David Woo, managing director and head of global FX strategy at Barclays Capital: Quantifying the USD-oil link
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Foreign Exchange

David Woo, managing director and head of global FX strategy at Barclays Capital: Quantifying the USD-oil link

Of all the cross-market relationships, none is attracting as much attention as the EUR/USD-oil link right now.

While Lee Oliver, Euromoney’s FX correspondent, is on summer break, the weeklyFiX is supplied by guest writers from the industry. Our third contributor is By David Woo, managing director and head of global FX strategy at Barclays Capital.

The correlation between the two, which has risen dramatically since the start of the credit crisis last July, has recently climbed to its highest level in a decade. While this correlation has crucial implications for investors and policymakers alike, there is no consensus on either the drivers behind its recent increase or the sustainability of its current level (the correlation by itself tells us nothing about the direction of causality or the nature of the relationship).

In this article, we aim to contribute to the debate by employing the vector autogression (VAR) methodology to better understand what is driving this important correlation. Our findings are consistent with our long-held view that causality between the USD and oil prices runs in both directions. Moreover, they suggest that the difference in the policy reaction function between the ECB and the Fed to rising energy prices since last year has likely magnified the correlation. These results reinforce our view that a USD recovery will require either an exogenous sharp decline in oil prices or a meaningful shift of the focus of the Fed from growth to inflation.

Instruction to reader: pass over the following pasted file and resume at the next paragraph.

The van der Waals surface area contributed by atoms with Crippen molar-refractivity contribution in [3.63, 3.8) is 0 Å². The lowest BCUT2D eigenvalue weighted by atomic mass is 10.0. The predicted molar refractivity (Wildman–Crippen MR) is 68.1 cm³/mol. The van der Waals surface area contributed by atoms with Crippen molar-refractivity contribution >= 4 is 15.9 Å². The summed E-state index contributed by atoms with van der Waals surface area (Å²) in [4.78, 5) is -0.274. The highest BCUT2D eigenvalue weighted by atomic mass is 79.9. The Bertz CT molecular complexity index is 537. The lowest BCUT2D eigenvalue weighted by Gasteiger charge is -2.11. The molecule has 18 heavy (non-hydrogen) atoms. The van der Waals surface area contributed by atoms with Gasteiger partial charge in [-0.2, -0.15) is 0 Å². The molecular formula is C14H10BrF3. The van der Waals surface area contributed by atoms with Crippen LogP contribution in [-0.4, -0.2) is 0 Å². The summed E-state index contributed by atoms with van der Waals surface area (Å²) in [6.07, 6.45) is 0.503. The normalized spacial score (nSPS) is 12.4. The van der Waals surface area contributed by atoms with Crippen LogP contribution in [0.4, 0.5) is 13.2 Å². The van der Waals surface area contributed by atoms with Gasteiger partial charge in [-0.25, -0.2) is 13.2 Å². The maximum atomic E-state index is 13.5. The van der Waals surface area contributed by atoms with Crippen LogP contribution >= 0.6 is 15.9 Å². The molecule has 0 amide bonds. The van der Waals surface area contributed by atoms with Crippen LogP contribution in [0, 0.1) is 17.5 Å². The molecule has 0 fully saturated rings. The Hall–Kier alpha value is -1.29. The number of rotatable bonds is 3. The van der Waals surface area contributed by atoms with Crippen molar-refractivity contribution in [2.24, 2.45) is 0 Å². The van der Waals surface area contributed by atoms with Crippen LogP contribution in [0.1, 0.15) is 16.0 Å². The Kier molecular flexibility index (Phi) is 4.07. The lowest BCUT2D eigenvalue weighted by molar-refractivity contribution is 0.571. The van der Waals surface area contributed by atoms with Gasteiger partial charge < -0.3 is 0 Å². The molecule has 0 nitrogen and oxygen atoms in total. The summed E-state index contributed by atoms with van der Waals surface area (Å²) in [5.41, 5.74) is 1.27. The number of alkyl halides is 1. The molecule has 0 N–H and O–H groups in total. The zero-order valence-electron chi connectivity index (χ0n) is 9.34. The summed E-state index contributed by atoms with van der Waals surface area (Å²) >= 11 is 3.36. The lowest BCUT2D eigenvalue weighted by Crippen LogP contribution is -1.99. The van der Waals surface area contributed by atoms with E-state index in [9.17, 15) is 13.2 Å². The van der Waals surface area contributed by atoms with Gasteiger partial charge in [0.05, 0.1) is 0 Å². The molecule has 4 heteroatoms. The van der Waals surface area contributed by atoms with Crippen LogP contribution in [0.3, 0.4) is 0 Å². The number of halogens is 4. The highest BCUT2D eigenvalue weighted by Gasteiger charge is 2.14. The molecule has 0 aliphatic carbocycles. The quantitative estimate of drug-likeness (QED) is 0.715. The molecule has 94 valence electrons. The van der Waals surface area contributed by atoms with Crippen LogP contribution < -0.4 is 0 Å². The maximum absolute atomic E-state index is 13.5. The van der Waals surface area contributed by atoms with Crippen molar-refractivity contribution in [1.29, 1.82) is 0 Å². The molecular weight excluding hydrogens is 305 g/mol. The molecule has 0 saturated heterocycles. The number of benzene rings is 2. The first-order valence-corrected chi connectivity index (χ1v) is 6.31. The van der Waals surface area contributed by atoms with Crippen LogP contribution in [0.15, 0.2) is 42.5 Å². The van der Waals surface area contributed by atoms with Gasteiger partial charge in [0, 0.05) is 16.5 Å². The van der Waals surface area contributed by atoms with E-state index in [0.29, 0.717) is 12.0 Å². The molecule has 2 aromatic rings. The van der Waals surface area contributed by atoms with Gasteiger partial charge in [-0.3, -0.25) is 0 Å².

We believe rising oil prices and falling USD have become mutually reinforcing, forming a vicious circle:

1. Rising oil prices have been pushing the USD lower against the EUR. The fact that the US is a highly energy intensive economy means that higher oil prices lead to a much worse inflation-growth trade-off than for most other economies. The dual mandate of the Fed means lower US real interest rates in the face of rising energy prices, which, in turn, lead to lower USD.

2. Falling USD is helping drive oil prices even higher. Investors increasingly view commodities as a hedge against further USD decline. Oil producers want to be compensated for the lower USD, but USD depreciation increases the purchasing power of non-US oil consumers.